Scottish Highlands Place

The Highlands is a historic region of Scotland. Culturally, the Highlands and the Lowlands diverged from the later Middle Ages into the modern period, when Lowland Scots replaced Scottish Gaelic throughout most of the Lowlands. The term is also used for the area north and west of the Highland Boundary Fault, although the exact boundaries are not clearly defined, particularly to the east. The Great Glen divides the Grampian Mountains to the southeast from the Northwest Highlands. The Scottish Gaelic name of A' Ghàidhealtachd literally means "the place of the Gaels" and traditionally, from a Gaelic-speaking point of view, includes both the Western Isles and the Highlands.

The first planned crofting townships in the Outer Hebrides were Barragloum and Kirkibost (Great Bernera) which were laid out into 32 large "lots" of between 14 and 30 acres in the uniform rectangular pattern that would become very familiar in later decades. This work was carried out in 1805 by James Chapman for the Earl of Seaforth.[ citation needed ]

The first edition of the Ordnance Survey in 1850 clearly highlights the division of this land and the turf and stone boundaries built by the first tenants in 1805 are still in use today as croft boundaries. Kirkibost was 'cleared' of its tenants in 1823 and the 1850 mapping clearly shows roofless ruins on each parcel of land. The township was however re-settled in 1878 following the Bernera Riot four years earlier using exactly the same division boundaries set out in 1805.[ citation needed ]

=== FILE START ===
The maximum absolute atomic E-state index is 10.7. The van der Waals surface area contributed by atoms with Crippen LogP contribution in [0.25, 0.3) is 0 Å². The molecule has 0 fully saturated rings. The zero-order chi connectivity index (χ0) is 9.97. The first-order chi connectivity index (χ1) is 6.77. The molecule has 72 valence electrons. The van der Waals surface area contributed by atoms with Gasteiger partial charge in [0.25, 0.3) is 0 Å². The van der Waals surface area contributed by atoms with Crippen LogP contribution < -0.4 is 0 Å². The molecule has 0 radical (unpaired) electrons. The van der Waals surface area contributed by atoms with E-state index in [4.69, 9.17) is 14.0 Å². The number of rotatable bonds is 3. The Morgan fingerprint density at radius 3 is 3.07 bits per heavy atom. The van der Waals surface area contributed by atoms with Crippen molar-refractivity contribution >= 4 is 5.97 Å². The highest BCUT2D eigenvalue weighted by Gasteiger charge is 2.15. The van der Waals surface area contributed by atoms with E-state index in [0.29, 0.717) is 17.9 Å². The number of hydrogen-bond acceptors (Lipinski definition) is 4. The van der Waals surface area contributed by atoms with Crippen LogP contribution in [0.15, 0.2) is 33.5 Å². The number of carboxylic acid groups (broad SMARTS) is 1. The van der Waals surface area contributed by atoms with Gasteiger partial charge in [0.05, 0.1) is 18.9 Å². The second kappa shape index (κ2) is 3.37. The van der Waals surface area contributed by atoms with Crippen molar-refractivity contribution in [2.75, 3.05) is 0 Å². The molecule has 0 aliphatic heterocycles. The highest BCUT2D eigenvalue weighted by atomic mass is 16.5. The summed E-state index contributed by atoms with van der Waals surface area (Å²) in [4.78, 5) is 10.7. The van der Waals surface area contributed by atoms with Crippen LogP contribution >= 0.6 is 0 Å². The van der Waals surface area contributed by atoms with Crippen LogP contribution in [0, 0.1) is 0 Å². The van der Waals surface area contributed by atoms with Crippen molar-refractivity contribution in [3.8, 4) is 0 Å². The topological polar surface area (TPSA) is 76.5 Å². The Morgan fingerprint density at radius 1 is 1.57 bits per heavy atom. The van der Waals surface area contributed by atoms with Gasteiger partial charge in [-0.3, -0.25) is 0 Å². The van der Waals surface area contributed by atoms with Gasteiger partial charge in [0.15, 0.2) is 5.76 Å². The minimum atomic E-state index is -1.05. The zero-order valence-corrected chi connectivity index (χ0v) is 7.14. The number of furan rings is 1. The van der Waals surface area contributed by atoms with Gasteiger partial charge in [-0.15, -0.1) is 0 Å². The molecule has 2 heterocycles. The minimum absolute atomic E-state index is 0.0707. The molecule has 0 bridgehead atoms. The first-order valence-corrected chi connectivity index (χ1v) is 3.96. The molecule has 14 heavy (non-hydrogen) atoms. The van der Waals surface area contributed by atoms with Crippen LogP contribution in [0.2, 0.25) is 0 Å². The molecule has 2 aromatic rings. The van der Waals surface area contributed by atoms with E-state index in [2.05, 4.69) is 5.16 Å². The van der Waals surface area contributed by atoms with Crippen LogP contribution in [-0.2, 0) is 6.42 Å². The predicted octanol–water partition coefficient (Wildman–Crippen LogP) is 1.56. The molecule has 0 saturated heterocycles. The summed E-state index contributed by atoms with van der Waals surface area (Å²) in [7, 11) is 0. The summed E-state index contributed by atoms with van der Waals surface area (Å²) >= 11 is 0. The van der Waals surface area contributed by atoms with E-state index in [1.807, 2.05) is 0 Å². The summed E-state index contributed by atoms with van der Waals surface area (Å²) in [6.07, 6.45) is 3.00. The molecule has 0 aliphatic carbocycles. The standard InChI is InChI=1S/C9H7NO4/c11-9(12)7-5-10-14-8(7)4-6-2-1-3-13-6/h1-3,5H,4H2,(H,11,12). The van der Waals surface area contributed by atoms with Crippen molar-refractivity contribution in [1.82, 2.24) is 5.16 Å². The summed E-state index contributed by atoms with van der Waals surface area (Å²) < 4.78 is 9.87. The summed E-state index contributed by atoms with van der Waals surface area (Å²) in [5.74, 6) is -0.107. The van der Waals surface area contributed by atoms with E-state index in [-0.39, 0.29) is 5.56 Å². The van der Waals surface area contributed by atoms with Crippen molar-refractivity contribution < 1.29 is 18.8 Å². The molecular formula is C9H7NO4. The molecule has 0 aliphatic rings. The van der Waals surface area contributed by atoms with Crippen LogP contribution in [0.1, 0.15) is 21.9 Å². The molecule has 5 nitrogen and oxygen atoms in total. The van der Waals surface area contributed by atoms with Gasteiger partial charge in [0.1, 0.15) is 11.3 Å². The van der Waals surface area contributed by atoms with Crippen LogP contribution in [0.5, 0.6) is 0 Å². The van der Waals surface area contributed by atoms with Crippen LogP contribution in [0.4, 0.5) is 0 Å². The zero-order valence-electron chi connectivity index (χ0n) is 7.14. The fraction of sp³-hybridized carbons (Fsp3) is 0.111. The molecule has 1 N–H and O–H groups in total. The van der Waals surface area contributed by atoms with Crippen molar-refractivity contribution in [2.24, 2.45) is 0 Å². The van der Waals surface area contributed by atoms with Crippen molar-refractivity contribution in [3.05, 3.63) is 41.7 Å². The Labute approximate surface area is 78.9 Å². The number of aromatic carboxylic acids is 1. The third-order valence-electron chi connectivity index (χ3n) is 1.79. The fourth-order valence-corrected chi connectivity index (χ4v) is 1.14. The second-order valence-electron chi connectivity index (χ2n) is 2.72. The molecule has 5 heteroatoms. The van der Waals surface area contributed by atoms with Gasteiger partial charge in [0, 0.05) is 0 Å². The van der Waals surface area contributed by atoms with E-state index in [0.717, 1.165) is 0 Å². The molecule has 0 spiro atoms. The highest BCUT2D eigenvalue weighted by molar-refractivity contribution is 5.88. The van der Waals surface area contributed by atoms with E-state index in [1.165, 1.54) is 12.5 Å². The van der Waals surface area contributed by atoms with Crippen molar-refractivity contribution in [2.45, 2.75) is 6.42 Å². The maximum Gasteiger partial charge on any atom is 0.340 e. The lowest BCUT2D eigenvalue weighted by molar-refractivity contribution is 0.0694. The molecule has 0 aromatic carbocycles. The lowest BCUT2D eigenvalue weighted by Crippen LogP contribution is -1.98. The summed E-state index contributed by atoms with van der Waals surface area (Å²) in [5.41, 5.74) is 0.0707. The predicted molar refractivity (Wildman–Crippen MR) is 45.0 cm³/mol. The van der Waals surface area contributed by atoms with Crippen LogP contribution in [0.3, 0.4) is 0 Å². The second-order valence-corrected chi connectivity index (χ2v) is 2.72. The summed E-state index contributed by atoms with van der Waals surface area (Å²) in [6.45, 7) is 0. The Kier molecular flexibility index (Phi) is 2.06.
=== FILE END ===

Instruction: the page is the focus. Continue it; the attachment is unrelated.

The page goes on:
The Parliament of the United Kingdom created the Crofters' Act 1886, after the Highland Land League had gained seats in that parliament. The government was then Liberal, with William Ewart Gladstone as Prime Minister. Another Crofters' Act was created in 1993 (the Crofters' (Scotland) Act 1993). The earlier Act established the first Crofting Commission, but its responsibilities were quite different from those of the newer Crofters Commission created in 1955. The Commission is based in Inverness.[ citation needed ]

Crofts held subject to the provisions of the Crofters' Acts are in the administrative counties of Shetland, Orkney, Caithness, Sutherland, Ross-shire, Inverness-shire and Argyll, in the north and west of Scotland. Under the 1886 legislation (the Crofters' Holdings (Scotland) Act) protected crofters are members of a crofters' township, consisting of tenants of neighbouring crofts with a shared right to use common pasture. Since 1976 it has been legally possible for a crofter to acquire title to his croft, thus becoming an owner-occupier.[ citation needed ]

The Land Reform (Scotland) Act 2003 gives crofters the right to buy their land.

See also

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Great Bernera island off the Isle of Lewis, Scotland

Great Bernera, often known just as Bernera, is an island and community in the Outer Hebrides of Scotland. With an area of just over 21 km2 (8.1 sq mi), it is the thirty-fourth largest Scottish island.